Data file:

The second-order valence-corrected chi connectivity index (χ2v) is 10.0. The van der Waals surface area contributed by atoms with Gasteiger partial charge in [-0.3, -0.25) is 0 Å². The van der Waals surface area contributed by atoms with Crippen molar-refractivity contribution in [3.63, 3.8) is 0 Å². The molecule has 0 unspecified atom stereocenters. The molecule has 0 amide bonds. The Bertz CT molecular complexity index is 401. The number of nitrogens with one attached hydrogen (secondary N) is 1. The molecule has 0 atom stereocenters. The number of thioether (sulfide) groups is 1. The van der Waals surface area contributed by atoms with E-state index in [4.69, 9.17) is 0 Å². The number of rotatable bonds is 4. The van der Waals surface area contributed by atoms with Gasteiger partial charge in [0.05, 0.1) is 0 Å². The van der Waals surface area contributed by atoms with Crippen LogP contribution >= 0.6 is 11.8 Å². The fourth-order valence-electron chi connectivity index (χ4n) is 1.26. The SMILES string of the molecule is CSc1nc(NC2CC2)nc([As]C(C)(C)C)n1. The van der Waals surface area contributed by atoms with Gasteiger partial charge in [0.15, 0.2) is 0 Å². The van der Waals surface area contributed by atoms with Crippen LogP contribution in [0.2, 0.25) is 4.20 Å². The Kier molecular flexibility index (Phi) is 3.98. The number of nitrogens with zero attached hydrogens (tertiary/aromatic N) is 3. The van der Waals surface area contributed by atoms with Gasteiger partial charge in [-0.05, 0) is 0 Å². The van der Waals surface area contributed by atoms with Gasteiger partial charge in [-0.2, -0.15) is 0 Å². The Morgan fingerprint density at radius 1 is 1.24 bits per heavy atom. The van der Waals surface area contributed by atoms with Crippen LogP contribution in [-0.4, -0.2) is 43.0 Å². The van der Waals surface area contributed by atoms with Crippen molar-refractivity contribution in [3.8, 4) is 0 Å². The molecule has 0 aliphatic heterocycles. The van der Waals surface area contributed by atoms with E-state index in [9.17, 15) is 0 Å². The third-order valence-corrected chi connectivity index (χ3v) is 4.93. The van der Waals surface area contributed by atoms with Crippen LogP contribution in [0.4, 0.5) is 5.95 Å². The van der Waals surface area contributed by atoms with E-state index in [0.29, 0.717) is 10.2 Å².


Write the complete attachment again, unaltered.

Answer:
The second-order valence-corrected chi connectivity index (χ2v) is 10.0. The van der Waals surface area contributed by atoms with Gasteiger partial charge in [-0.3, -0.25) is 0 Å². The van der Waals surface area contributed by atoms with Crippen molar-refractivity contribution in [3.63, 3.8) is 0 Å². The molecule has 0 unspecified atom stereocenters. The molecule has 0 amide bonds. The Bertz CT molecular complexity index is 401. The number of nitrogens with one attached hydrogen (secondary N) is 1. The molecule has 0 atom stereocenters. The number of thioether (sulfide) groups is 1. The van der Waals surface area contributed by atoms with E-state index in [4.69, 9.17) is 0 Å². The number of rotatable bonds is 4. The van der Waals surface area contributed by atoms with Gasteiger partial charge in [0.05, 0.1) is 0 Å². The van der Waals surface area contributed by atoms with Crippen LogP contribution >= 0.6 is 11.8 Å². The fourth-order valence-electron chi connectivity index (χ4n) is 1.26. The SMILES string of the molecule is CSc1nc(NC2CC2)nc([As]C(C)(C)C)n1. The van der Waals surface area contributed by atoms with Gasteiger partial charge in [0.15, 0.2) is 0 Å². The van der Waals surface area contributed by atoms with Crippen LogP contribution in [0.2, 0.25) is 4.20 Å². The Kier molecular flexibility index (Phi) is 3.98. The number of nitrogens with zero attached hydrogens (tertiary/aromatic N) is 3. The van der Waals surface area contributed by atoms with Gasteiger partial charge in [-0.05, 0) is 0 Å². The van der Waals surface area contributed by atoms with Gasteiger partial charge in [-0.2, -0.15) is 0 Å². The Morgan fingerprint density at radius 1 is 1.24 bits per heavy atom. The van der Waals surface area contributed by atoms with Crippen LogP contribution in [-0.4, -0.2) is 43.0 Å². The van der Waals surface area contributed by atoms with Crippen molar-refractivity contribution in [3.8, 4) is 0 Å². The molecule has 0 aliphatic heterocycles. The van der Waals surface area contributed by atoms with E-state index in [9.17, 15) is 0 Å². The third-order valence-corrected chi connectivity index (χ3v) is 4.93. The van der Waals surface area contributed by atoms with Crippen LogP contribution in [0.4, 0.5) is 5.95 Å². The van der Waals surface area contributed by atoms with E-state index in [0.29, 0.717) is 10.2 Å².